The U.S. Department of the Interior has been called "the Department of Everything Else." When founded in 1850, the department was saddled with all of the nation's domestic affairs that did not fit neatly into the other federal departments.
Included were responsibility for Indian reservations, parks, patents, public land and pensions. Throw in dams, fish, wildlife, mines and oil and gas development.
And don't forget wild horses.
Most wild horses are actually feral, according to the National Park Service. European explorers and settlers originally brought them to the New World. Horses native to North America died out 11,000 to 13,000 years ago.
Wild horses have proved to be a problem for the Department of the Interior and its Bureau of Land Management. As the population of wild horses has increased -- it jumps by as much as 20 percent a year in some areas -- so have the land-management problems they create.
Horses tend to congregate along rivers and streams. Unfortunately, no one in the BLM has told the horses that such watering holes could create a problem under the federal Endangered Species Act, as it has in the Malheur National Forest of Eastern Oregon.
The ESA, it should be noted, is among the least effective federal laws on the books. It pushes threatened and endangered species to the top of the food chain no matter the cost to other species or to people. In this case steelhead, a type of fish that is plentiful in many parts of the West, is the alleged "threatened species." The concern among environmentalists is the horses can muddy the streams and creeks and potentially have an impact on the steelhead.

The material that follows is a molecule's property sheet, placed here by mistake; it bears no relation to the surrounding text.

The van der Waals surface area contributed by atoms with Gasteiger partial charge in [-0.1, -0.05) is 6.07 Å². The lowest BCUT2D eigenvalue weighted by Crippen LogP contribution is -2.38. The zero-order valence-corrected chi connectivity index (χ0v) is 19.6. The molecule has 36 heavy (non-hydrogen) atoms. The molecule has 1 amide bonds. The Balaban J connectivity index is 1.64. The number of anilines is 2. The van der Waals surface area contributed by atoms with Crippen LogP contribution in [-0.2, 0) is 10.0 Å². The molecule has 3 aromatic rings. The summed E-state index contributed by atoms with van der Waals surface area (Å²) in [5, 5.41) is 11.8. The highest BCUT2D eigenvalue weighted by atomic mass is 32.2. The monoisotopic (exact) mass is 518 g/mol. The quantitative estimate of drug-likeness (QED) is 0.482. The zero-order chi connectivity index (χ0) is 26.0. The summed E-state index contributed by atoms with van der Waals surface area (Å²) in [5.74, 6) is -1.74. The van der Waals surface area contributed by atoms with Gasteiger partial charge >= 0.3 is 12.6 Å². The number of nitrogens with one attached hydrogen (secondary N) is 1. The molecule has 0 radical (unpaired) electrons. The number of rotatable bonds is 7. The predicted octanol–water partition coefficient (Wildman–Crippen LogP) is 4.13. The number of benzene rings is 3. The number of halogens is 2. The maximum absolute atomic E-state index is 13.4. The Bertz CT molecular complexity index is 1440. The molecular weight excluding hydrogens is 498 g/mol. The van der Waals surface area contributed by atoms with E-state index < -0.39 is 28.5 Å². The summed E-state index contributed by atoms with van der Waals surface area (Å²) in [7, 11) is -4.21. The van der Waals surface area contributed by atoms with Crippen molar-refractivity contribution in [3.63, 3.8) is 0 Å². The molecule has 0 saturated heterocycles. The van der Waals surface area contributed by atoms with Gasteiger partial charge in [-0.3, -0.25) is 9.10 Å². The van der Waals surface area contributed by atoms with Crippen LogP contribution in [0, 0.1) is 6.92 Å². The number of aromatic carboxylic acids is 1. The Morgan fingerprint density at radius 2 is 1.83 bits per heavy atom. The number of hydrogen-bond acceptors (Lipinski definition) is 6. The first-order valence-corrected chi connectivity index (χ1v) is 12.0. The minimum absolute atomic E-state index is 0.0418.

That's exactly what caused the federal courts to drop the hammer on ranchers, who lease grazing allotments on federal land from their cattle.
In Oregon, there are thousands of wild horses, according to the BLM, and Congress has passed a ban against killing them.
That would be of passing interest, except that ranchers now have to work around the ineffective and arcane ESA -- and hundreds of wild horses that tear up portions of grazing allotments.
Congress needs to get this situation under control. The agency already adopts out horses, but the numbers are relatively small.
One idea is to set up a private horse sanctuary in Nevada. There the horses could be managed, and they can be removed from areas where they continue to be a problem.
Such a proposal -- or any other that accomplishes the goal of getting wild horses under control -- is worth considering.